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made america great again, (202) 748-8000. if you think he has not, (202) 748-8001. bob is first from new york. go ahead. caller: thank you for taking my call. headache, butand i had to respond to this because absolutely. i do want to make a comment in reference to a hearing the other day with cummings. he was browbeating, i forget who it is, because i have a cold. in reference to bill clinton on census put on there are you a citizen? no problem when bill clinton did it. my senator,calling
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chuck schumer. they know i am going to call. question, how many people are in our country illegally, and what is it costing us? we should know this. we need to know this. why does the supreme court have to make this decision when it has been done by past presidents? bill clinton had no problem. host: the hearing you are referring to was originally the one with commerce secretary wilbur ross, and viewers can watch that online at , the phrasequestion is make america great again. when did america stop being great? it is not that. it is the attitude. i was in business for 55 years. puty year, the government roadblocks in front of me to
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make my business harder. i had to work harder to make the same money. i was regulated. just by taking all these choked and, i was stymied the point i could hardly run my own business. all this stuff rated jobs. if i needed to get a from it, i did not need to get a permit. not my business, but other goinesses in florida have to so many different places for the same permit. it is ridiculous. they provide jobs. you only need to go to one or two places. environmental impact statements. host: thank you for the call. from maryland.
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go ahead. caller: first of all, america has always been great. i am 62 years old. i am a retired engineer, african-american. i grew up in the inner city. i earned my degree. structural engineering from the university of maryland. i worked 35 years in the defense industry. america has always been great. the problem is we have a bunch of white folks who love donald trump so much that they think america is not great because they do not have their white was. -- their no education white privilege. they have no education. over 90% of the republican party is white. they live in their own world. they could care less about my experiences. i am a guy who experienced more
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races and discrimination in the first 15 years of my life than any white person will in a lifetime. america has always been great. excuses only satisfy those who make them. colorado --s no bill in colorado. caller: america has always been great. the fact of the matter is donald trump is just giving this country away. i am worried about the country. i am worried about him and what he is doing. host: what president trump was doing last night, he was tweeting. his tweet last night, make america great again. do you think president trump has made america great again? barbara is calling from ohio. the head. caller: i do think he made it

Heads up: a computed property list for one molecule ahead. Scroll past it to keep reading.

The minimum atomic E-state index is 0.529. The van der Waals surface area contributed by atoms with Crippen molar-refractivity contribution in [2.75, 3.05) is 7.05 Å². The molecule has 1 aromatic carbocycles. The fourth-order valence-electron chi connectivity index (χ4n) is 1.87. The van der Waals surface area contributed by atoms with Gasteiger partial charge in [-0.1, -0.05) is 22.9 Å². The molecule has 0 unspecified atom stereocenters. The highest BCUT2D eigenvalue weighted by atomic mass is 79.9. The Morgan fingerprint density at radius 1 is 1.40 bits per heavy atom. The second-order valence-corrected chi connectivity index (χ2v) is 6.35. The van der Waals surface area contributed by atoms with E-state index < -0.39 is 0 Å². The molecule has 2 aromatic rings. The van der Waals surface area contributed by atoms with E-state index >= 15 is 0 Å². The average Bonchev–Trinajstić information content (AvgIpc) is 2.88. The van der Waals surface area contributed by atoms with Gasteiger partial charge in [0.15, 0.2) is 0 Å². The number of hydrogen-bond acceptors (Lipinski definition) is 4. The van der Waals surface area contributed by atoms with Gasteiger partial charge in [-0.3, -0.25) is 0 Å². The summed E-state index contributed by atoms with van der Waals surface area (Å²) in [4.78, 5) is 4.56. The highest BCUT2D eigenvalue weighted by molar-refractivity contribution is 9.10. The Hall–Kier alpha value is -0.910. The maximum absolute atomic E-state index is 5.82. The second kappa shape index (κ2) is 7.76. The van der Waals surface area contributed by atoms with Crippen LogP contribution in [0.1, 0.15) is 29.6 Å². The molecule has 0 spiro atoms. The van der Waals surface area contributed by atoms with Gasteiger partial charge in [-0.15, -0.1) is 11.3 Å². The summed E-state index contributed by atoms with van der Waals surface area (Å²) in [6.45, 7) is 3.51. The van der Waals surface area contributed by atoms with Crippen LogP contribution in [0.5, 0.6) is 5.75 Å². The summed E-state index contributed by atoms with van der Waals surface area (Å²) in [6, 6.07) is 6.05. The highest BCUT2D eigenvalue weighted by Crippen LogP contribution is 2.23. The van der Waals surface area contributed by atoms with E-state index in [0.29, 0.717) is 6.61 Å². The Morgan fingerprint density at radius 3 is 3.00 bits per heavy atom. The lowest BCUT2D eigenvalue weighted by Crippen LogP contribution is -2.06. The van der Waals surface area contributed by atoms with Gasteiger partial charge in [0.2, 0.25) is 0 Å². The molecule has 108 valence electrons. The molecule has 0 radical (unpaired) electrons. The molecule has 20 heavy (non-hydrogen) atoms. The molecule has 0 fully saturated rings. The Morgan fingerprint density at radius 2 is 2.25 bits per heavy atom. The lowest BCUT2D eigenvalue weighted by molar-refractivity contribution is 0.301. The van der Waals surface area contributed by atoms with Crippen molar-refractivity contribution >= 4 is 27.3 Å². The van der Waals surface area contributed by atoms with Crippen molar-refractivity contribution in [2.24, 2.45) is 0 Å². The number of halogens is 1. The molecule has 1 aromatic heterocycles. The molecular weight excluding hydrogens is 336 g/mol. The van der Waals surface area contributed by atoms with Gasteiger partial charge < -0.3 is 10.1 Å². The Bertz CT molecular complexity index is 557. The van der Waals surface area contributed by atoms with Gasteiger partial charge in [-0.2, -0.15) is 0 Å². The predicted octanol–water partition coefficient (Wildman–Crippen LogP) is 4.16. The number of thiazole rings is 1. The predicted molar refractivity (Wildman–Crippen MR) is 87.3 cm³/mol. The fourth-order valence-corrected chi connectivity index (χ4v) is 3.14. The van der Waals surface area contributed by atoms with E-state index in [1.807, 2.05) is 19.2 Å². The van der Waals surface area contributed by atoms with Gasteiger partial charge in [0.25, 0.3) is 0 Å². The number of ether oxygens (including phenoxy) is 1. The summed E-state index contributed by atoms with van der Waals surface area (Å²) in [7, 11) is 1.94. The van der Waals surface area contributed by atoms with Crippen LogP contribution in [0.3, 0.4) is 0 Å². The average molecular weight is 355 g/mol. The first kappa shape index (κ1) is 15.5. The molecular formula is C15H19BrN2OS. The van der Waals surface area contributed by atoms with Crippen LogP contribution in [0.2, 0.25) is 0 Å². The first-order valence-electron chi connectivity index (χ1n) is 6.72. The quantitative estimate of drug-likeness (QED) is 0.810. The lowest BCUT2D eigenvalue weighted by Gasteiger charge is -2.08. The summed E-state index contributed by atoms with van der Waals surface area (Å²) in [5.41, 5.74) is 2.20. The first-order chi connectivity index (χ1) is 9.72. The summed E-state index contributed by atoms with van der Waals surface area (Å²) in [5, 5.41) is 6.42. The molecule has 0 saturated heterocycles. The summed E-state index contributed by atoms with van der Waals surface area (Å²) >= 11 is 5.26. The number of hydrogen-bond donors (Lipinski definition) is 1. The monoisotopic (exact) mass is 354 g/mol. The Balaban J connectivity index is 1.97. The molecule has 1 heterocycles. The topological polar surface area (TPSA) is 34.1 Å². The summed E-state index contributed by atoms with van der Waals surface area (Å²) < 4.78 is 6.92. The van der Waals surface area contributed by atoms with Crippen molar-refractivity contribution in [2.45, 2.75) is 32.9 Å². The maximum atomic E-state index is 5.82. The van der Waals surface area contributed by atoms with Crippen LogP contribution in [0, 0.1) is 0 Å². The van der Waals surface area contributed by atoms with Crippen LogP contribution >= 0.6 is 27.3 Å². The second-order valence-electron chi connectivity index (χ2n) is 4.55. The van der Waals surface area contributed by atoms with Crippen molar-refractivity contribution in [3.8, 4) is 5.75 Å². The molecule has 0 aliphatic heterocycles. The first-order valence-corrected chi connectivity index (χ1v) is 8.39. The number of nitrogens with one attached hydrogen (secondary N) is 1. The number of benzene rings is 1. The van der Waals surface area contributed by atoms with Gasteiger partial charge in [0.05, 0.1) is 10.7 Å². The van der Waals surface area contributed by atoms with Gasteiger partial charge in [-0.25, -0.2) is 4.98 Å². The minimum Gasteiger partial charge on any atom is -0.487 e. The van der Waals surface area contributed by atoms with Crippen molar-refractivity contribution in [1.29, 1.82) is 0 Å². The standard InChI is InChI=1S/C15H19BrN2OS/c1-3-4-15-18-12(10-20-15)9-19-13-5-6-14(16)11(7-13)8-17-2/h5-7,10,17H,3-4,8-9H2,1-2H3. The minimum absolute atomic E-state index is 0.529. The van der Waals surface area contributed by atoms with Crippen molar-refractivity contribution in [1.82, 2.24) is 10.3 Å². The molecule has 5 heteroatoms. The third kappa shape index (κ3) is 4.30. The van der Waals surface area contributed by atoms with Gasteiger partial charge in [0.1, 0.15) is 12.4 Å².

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great again. i love him. i'm going to stick with him. host: talk to me about why you think he made it great again? caller: he has done everything for business from everything for more money americans have to spend. that is all i have to say. i think he is great. host: glenda in virginia. what do you think? caller: hello? host: go ahead. caller: i think he has made america great again. i will vote for him again. i think he has done great. job orwas looking for a two years. job.he got in, he got the i really like him. i will vote for him again. host: jill in alabama does not
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think president trump has made america great again. caller: america will never be great to we get the drug cartel money out of the democratic and that is why they don't want the wall. think it do you takes to bribe these people? host: do you think president trump is moving in the right direction? caller: he is doing what he can. these people paid $100 million to the president of mexico. how much do you think it takes to bribe these congressmen and senators? not much. they have plenty of money. that is why they don't want the wall. host: president trump plans to run on the border wall emergency in 2020. president trump issued his first veto to congress. his campaign sent out three different racer emails --
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fundraising emails bragging about that. liberals in the senate chose politics. i chose you." anthony is next. do you think trump has made america great again? caller: i do. i think he is trying to make america great again. it is being miss phrase. making ambition grady get would go over -- great again. that would go over with more people. we have come to rely on our government in many areas. when we crossed this country in the 1800s, ambition is what made and across the
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country. ambition is what drove this country to be great. we are settling down into a more government control person. that is not a good thing for america. make ambition grady get. if that was the slogan, more people could get behind it. host: give me an example of where you're seeing that today. caller: that is my point. i think ambition has been on the decline. i think we see it in our participation rate in our labor force. a lot of people find it necessary to stay out of the workforce. they are getting subsidies of some sort. i don't think that is a bad idea to give subsidies to people who need it. notion,t behind that democrats and republicans can get behind it.